By choosing good example texts and using the techniques described in my posts “Refining Your Writing with Double Translations” and “Building Your Writing Skills,” you can improve your writing independently.  Choose sample documents or texts that you enjoy or admire.

Below are just a few examples of short texts that native and advanced non-native English speakers might study, some with links to the original material online.

REPORTING: Journalistic reports, feature stories

Well-written news reports are widely available: again, I suggest you work with an article you enjoyed reading or admired for some reason.  Here’s a sample article that I admired for its content — a compelling story of Afghan girls persevering in their effort to attend school despite violent antagonism from those who would like to prevent them from getting an education:

“Afghan Girls, Scarred by Acid, Defy Terror, Embracing School”  by Dexter Filkins

Obituaries — brief biographies of people who have recently died — can be interesting.  Here’s one I enjoyed about the unusual life of a performer who had a special relationship with elephants (and one elephant, in particular):

“Ben Williams, Half of an Elephant Act, Dies at 56” by Douglas Martin

Here’s a humorous report on ethnic joke-telling traditions in a remote region of Russia:

“In Dagestan, Laugh Track Echoes Across Mountains” by Ellen Barry

Here’s a well-worded article on the natural world from National Geographic magazine, profiling two neighboring national parks — Glacier (in the U.S.), and Waterton Lakes (in Canada):

“Crown of the Continent” by Douglas H. Chadwick

ESSAYS: Opinion pieces, editorials, reviews

The op-ed (opinion-editorial) pages of a publication can be worth studying.  Many newspapers reserve the last two pages of the front section for editorials (pieces written by the editorial staff of the publication), letters to the editor (readers’ responses to previously published pieces — selected by the editors), columns (opinion pieces by syndicated columnists or regular contributors to the publication), and opinion pieces (essays by various contributors).  And of course, reviews of books, movies, museum exhibitions, and nearly any cultural artifact or event are ubiquitous!

Here’s a short essay that effectively weaves narrative elements into a persuasive commentary on common prejudices about aging and older people:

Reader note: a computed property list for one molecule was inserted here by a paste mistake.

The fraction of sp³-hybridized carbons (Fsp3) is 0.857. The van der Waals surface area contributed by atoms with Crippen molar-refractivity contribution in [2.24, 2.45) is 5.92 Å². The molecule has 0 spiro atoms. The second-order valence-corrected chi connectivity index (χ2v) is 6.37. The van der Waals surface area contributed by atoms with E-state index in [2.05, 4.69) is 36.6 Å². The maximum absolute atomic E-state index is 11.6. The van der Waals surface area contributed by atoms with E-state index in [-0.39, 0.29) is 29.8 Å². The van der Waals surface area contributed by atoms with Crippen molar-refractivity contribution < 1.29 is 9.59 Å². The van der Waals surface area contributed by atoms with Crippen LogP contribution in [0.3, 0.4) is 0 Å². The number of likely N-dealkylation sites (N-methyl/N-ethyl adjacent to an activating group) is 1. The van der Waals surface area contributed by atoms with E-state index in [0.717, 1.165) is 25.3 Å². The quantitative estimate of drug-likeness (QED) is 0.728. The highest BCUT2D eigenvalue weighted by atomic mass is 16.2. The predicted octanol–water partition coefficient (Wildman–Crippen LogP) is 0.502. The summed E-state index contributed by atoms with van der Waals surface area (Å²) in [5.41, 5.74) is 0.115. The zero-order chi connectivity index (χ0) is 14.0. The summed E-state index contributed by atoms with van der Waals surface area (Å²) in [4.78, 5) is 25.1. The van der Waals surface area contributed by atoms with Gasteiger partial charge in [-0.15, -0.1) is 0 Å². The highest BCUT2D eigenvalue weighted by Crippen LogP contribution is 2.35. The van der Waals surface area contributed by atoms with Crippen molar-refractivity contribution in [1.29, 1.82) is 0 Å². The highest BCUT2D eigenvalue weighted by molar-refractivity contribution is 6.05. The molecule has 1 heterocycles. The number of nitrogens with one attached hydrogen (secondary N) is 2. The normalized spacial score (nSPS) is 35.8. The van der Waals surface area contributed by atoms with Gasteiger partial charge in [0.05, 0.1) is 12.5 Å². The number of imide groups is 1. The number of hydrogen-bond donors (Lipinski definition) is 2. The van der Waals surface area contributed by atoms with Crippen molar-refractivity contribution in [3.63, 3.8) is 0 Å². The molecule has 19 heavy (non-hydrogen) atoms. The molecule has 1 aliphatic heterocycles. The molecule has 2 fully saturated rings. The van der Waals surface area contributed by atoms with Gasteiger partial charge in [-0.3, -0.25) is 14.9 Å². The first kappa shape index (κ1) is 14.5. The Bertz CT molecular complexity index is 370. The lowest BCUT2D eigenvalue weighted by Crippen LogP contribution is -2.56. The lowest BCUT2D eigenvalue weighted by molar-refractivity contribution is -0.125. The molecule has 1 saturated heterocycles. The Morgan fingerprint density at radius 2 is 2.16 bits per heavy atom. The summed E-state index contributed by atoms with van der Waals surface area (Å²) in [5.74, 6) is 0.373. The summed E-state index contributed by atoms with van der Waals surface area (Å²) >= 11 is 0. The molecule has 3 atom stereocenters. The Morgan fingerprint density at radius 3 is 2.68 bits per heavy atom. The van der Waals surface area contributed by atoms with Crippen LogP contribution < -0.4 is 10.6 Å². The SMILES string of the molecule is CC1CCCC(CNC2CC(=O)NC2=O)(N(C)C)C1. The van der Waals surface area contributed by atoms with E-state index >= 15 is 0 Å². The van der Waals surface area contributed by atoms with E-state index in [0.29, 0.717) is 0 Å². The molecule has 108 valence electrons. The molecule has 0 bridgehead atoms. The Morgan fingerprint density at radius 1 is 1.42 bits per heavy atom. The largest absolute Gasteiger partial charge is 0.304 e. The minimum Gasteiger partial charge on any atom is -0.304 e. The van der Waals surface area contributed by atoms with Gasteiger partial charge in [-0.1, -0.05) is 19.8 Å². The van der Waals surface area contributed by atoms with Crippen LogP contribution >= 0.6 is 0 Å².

“Old Age, From Youth’s Narrow Prism” by Marc E. Agronin, M.D.

SHORT FICTION: Short stories

Short stories offer many of the insights and pleasures of novels, with a much-reduced time investment.  Below is a very short list of some stories by American writers that I enjoyed reading or re-reading recently.

Again, I recommend focusing on stories you enjoy or admire.  However, a private student of mine recently committed to studying a story she didn’t like in order to explore certain cultural aspects and understand why it’s so well regarded.  In the end … she still didn’t like it, but she appreciated its cultural content.

Here’s a story with a high-octane narrator (link below to full text at — it’s from a collection of stories entitled Wild Child by T. Coraghessan Boyle:

“La Conchita” by T. C. Boyle

T. C. Boyle is versatile; the settings and characters in his stories are diverse.  Here’s one more of his pieces available online:

“Modern Love” by T. C. Boyle

I’ll just list a few more authors and stories for your interest.  Visit your local library and read the first few paragraphs of some of these (and other) stories; maybe you’ll find one you particularly like!

Stories by Richard Yates: “A Really Good Jazz Piano”; “The B.A.R. Man”; “Doctor Jack-o’-Lantern” (ESL note: Be prepared for a particular New York City accent represented in written dialog in “Doctor Jack-o’-Lantern”)

Stories by Alice Munro: “Fiction”; “Face”; “The Bear Came Over the Mountain”; and many others

Stories by Tobias Wolff: “In the Garden of the North American Martyrs”; “The Night in Question”; “The Other Miller”; “Sanity”; “The Missing Person”

Stories by Sam Shepard: “The Remedy Man”; “Living the Sign”; “Dust”; “A Man’s Man”; “Cruising Paradise”; “A Small Circle of Friends”; “Wild to the Wild”

Stories by Ernest Hemingway: “The Snows of Kilimanjaro”; “The Short Happy Life of Francis Macomber”; and many others

(photo by Bonnie Yoon Bishop)